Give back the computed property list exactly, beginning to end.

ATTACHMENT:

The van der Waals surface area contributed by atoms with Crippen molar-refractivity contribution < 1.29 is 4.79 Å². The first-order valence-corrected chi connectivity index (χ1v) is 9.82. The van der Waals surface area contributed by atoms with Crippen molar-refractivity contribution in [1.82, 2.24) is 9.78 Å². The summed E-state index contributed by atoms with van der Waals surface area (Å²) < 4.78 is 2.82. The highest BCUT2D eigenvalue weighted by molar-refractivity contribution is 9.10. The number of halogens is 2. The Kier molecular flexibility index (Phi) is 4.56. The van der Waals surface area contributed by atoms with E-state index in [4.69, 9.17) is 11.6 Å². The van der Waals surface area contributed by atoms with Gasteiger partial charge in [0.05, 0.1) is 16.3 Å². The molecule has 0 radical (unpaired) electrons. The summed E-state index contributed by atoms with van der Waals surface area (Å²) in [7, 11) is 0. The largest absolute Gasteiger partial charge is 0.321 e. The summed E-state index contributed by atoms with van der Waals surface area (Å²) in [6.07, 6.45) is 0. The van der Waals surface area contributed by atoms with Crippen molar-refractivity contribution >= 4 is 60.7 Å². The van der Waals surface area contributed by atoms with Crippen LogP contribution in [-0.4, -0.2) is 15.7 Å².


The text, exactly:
The van der Waals surface area contributed by atoms with Crippen molar-refractivity contribution < 1.29 is 4.79 Å². The first-order valence-corrected chi connectivity index (χ1v) is 9.82. The van der Waals surface area contributed by atoms with Crippen molar-refractivity contribution in [1.82, 2.24) is 9.78 Å². The summed E-state index contributed by atoms with van der Waals surface area (Å²) < 4.78 is 2.82. The highest BCUT2D eigenvalue weighted by molar-refractivity contribution is 9.10. The number of halogens is 2. The Kier molecular flexibility index (Phi) is 4.56. The van der Waals surface area contributed by atoms with E-state index in [4.69, 9.17) is 11.6 Å². The van der Waals surface area contributed by atoms with Gasteiger partial charge in [0.05, 0.1) is 16.3 Å². The molecule has 0 radical (unpaired) electrons. The summed E-state index contributed by atoms with van der Waals surface area (Å²) in [7, 11) is 0. The largest absolute Gasteiger partial charge is 0.321 e. The summed E-state index contributed by atoms with van der Waals surface area (Å²) in [6.07, 6.45) is 0. The van der Waals surface area contributed by atoms with Crippen molar-refractivity contribution >= 4 is 60.7 Å². The van der Waals surface area contributed by atoms with Crippen LogP contribution in [-0.4, -0.2) is 15.7 Å².